Steeped in artifice and flimsy storytelling, Ti West's "The House of the Devil" seems to have caught the eye of horror fans hungry for a throwback to the heady and feather-haired days of 1980s thrillers. To be sure, the film is such a throwback as its design, pace, and sets all revel in the sensibilities of that past decade. Strip those touches away, however, and the film rates only as a run-of-the-mill horror film, relying too much on generating atmosphere and too little on building a satisfying narrative.
Taking place in an era wear the Fixx could be listened to on foam-padded Walkman headphones, the film revolves around Jocelin Donahue's Samantha, a college co-ed in need of a job. Finding…
I guess I sort of liked this movie, but it got me to realise that Horror must be the most deconstructed genre ever. Has anyone put a mirror to other genres as much as there are self referential horror movies?
A fine horror film, but I kind of enjoyed the slow burn of a buildup quite a bit more than the payoff, which was super unsatisfying and generic.
One of the best horror films made in the 2000's. I love how it was made to look like a eighties movie.
A note outside of campus with the letters Baby $itter Needed is the beginning of a diabolic event during a full lunar eclipse...
It's 80s horror but made in the year of our lord 2009 (shot on 16mm film, which makes it feel even more retro). Ti West's satanic horror movie The House of the Devil is a stylish, creepy slow burner that slowly builds up the tension to the great finale. The House of the Devil is really good and West's best movie.
One of the best horror movies of the last 20 years... ah fuck it, ALL TIME! ♥
Horror films are often victims of their own excess. The House of the Devil avoids most of the pitfalls of the genre, but it might actually have too much patience for my taste. It hold back on its scares so long that it feels as if West is padding the already slim running time. Besides one effective burst of violence at the twenty-five minute mark, it takes about an hour to cash in on any of the dread the filmmakers have built, which is too long considering that the protagonist's predicament has an obvious endpoint. The House of the Devil is a terrifying short that happens to be 95 minutes long.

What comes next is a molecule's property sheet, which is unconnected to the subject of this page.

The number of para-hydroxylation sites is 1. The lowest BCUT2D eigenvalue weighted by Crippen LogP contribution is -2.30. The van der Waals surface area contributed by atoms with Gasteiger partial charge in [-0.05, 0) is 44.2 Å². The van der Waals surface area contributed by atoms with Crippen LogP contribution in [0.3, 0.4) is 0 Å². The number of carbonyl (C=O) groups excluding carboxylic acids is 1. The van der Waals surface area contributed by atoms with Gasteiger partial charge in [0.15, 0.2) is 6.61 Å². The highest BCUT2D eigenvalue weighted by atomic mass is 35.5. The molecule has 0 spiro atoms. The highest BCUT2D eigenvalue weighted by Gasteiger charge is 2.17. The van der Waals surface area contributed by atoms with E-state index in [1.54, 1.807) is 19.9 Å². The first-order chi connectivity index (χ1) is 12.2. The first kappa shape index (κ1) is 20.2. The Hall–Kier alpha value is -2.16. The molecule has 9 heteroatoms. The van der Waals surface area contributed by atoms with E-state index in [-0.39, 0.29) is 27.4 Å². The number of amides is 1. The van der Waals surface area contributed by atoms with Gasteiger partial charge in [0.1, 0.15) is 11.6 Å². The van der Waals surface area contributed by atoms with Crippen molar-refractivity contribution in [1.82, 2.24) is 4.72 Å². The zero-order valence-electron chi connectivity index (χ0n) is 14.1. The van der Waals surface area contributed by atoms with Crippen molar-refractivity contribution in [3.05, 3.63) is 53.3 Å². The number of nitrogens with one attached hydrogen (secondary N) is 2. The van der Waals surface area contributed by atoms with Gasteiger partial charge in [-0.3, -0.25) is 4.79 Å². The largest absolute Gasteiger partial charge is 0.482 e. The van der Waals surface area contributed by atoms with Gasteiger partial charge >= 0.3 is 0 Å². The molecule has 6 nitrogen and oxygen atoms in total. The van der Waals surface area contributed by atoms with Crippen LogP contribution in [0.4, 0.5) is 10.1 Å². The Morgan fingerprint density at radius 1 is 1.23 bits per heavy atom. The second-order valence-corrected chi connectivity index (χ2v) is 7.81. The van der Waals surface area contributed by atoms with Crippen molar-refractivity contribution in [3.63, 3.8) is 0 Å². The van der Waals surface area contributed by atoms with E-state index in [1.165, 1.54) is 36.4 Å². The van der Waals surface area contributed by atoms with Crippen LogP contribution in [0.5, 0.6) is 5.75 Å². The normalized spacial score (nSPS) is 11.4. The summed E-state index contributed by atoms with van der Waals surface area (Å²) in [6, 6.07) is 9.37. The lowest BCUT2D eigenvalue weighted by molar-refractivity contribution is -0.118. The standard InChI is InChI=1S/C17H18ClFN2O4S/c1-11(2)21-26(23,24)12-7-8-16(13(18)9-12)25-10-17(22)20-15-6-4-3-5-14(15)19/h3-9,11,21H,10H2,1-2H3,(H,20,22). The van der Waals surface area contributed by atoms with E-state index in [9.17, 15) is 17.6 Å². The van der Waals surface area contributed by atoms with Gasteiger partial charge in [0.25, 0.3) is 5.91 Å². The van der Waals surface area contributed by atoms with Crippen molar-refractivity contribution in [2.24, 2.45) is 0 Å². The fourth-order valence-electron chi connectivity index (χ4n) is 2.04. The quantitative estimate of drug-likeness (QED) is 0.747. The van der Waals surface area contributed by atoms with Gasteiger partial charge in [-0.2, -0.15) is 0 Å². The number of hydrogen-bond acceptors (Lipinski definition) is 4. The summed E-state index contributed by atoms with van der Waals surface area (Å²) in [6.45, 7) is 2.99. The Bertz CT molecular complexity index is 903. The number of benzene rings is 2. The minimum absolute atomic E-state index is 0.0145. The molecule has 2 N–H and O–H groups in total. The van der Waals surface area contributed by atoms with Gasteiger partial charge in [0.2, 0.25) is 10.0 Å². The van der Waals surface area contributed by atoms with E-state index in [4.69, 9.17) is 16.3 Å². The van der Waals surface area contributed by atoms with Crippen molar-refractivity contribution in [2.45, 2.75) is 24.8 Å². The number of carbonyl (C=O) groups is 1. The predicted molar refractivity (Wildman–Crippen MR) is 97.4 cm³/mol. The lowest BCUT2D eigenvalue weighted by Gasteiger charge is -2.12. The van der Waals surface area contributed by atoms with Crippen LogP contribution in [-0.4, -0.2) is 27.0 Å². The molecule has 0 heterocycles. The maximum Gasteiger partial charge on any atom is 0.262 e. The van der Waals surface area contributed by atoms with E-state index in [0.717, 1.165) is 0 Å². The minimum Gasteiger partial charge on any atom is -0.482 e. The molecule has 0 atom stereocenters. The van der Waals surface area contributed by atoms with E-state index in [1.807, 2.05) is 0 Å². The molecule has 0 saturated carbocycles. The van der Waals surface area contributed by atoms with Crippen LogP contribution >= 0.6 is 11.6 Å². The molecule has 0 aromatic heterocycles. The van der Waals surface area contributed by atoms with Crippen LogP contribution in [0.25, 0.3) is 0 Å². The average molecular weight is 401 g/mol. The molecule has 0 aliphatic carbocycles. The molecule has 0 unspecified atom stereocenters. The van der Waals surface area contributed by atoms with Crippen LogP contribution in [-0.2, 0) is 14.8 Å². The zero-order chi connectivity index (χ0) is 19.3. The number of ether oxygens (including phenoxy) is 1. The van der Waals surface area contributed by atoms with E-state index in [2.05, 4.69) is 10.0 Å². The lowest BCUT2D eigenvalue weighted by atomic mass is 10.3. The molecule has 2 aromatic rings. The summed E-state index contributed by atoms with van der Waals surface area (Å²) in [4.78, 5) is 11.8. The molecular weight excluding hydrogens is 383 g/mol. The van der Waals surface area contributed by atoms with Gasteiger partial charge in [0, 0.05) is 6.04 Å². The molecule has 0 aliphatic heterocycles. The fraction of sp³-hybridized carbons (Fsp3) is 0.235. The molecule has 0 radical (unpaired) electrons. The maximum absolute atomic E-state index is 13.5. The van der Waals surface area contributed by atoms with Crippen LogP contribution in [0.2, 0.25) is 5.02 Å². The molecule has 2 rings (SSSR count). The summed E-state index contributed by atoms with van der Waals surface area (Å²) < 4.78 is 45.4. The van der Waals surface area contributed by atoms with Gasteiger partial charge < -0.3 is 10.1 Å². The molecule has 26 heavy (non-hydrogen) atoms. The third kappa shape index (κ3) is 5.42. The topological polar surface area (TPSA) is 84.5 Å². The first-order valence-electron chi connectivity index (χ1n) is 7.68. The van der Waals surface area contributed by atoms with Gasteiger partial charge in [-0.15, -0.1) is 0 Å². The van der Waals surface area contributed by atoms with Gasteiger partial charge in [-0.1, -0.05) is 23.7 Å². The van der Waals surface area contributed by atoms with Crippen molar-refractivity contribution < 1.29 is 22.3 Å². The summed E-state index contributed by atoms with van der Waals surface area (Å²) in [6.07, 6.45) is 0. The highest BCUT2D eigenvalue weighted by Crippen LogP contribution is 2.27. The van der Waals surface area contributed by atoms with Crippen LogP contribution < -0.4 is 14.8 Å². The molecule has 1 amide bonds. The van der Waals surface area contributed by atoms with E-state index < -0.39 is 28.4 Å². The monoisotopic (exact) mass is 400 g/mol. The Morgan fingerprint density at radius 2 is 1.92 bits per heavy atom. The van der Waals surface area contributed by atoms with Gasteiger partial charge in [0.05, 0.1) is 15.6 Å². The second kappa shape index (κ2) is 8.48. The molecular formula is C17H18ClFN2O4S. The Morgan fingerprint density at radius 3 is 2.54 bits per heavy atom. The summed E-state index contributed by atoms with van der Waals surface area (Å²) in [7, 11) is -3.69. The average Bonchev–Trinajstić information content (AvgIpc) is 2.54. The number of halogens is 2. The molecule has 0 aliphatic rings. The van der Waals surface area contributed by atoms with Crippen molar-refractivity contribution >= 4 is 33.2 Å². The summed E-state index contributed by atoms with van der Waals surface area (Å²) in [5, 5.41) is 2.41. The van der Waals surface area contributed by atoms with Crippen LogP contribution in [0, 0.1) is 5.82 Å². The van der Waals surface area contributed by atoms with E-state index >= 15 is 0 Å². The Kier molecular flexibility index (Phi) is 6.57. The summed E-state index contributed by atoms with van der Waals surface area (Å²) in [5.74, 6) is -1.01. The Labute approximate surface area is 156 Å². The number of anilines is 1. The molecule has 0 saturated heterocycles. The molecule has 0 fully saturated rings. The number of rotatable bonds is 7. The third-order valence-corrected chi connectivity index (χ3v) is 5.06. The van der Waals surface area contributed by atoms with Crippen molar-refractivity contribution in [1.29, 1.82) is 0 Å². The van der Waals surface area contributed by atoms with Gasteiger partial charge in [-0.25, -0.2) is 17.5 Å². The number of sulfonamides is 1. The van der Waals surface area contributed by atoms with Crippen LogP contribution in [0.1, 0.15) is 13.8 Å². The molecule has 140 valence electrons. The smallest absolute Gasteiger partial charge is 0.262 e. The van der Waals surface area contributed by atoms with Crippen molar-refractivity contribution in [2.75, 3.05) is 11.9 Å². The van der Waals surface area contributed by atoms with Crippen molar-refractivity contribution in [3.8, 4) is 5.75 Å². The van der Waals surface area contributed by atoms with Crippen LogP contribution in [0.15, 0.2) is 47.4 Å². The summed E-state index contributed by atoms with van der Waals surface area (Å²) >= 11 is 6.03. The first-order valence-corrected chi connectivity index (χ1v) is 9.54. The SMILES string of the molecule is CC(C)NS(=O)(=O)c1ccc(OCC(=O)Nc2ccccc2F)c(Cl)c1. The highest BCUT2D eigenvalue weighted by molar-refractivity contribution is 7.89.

It's a forgivable sin for something this lovingly crafted…
I regret to say, this film was one big disappointment to me. Which is a shame because i wanted to see it for a long time. And it's finally added to Netflix, so i jump on it!... Only to be less than impressed.
So 'The House Of The Devil' is definitely a film that tries to be an homage to early 80's horror movies, and shares a few filming techniques that are pretty neat. But more often than not, it goes full blown modern horror territory.
The main girl in this film is unbelievably boring. She's always moaning in some form or another and i just found myself not even remotely caring about her. She has no charisma or presence…
This film is so subtle and so fucking creepy. Right from the start you just get that feeling of real fear. It doesn't rely on jumps, or really even on the *scary bits* to be scary. It's always scary. The long, long build up works wonderfully (most of the fun with horror films is the anticipation anyway) and all the guessing and slow unfurling in this film make you feel certain there is just pure evil lurking. Although the text at the start sort of tells you what's going on, what the *scary bit* is isn't really a surprise or a secret, it isn't the gimmick that shocks you because, as I said, THE WHOLE FILM IS SCARY. Like, every…
For five years, film critic Scott Tobias compiled "The New Cult Canon" in a regular column for The A.V. Club…
Friends often ask me to recommend indie horror films on Netflix Instant. (American Netflix, sorry!) Now I can just send…